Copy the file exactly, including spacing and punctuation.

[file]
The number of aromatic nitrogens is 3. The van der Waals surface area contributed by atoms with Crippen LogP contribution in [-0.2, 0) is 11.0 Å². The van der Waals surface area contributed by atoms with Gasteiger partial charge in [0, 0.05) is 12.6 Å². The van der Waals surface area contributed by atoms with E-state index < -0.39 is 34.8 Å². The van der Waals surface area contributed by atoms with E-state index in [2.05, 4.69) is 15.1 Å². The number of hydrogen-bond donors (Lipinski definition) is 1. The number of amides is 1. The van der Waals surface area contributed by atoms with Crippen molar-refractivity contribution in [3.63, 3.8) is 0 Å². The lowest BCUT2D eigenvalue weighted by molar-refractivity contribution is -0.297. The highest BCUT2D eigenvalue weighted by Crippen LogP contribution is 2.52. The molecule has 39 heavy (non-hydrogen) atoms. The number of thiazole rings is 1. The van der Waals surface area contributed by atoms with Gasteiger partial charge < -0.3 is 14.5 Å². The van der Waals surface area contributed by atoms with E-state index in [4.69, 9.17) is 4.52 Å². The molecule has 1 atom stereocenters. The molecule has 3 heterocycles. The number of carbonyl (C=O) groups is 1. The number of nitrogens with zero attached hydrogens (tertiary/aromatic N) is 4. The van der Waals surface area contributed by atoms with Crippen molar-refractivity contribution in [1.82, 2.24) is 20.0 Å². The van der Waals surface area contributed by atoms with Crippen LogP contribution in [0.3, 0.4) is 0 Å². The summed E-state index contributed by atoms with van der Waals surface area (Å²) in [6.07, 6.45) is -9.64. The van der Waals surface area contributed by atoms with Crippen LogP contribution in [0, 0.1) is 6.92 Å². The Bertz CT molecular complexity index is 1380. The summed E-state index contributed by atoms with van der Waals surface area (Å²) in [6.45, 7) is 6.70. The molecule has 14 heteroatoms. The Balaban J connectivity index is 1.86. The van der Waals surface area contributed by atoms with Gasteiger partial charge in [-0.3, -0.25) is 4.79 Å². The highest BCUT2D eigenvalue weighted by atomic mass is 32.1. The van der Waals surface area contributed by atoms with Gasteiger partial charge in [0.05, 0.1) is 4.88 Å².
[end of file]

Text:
The number of aromatic nitrogens is 3. The van der Waals surface area contributed by atoms with Crippen LogP contribution in [-0.2, 0) is 11.0 Å². The van der Waals surface area contributed by atoms with Gasteiger partial charge in [0, 0.05) is 12.6 Å². The van der Waals surface area contributed by atoms with E-state index < -0.39 is 34.8 Å². The van der Waals surface area contributed by atoms with E-state index in [2.05, 4.69) is 15.1 Å². The number of hydrogen-bond donors (Lipinski definition) is 1. The number of amides is 1. The van der Waals surface area contributed by atoms with Crippen molar-refractivity contribution in [3.63, 3.8) is 0 Å². The lowest BCUT2D eigenvalue weighted by molar-refractivity contribution is -0.297. The highest BCUT2D eigenvalue weighted by Crippen LogP contribution is 2.52. The molecule has 39 heavy (non-hydrogen) atoms. The number of thiazole rings is 1. The van der Waals surface area contributed by atoms with Gasteiger partial charge < -0.3 is 14.5 Å². The van der Waals surface area contributed by atoms with E-state index in [4.69, 9.17) is 4.52 Å². The molecule has 1 atom stereocenters. The molecule has 3 heterocycles. The number of carbonyl (C=O) groups is 1. The number of nitrogens with zero attached hydrogens (tertiary/aromatic N) is 4. The van der Waals surface area contributed by atoms with Crippen molar-refractivity contribution in [1.82, 2.24) is 20.0 Å². The van der Waals surface area contributed by atoms with Crippen LogP contribution in [0.3, 0.4) is 0 Å². The summed E-state index contributed by atoms with van der Waals surface area (Å²) in [6.07, 6.45) is -9.64. The van der Waals surface area contributed by atoms with Crippen LogP contribution in [0, 0.1) is 6.92 Å². The Bertz CT molecular complexity index is 1380. The summed E-state index contributed by atoms with van der Waals surface area (Å²) in [6.45, 7) is 6.70. The molecule has 14 heteroatoms. The Balaban J connectivity index is 1.86. The van der Waals surface area contributed by atoms with Gasteiger partial charge in [-0.3, -0.25) is 4.79 Å². The highest BCUT2D eigenvalue weighted by atomic mass is 32.1. The van der Waals surface area contributed by atoms with Gasteiger partial charge in [0.05, 0.1) is 4.88 Å².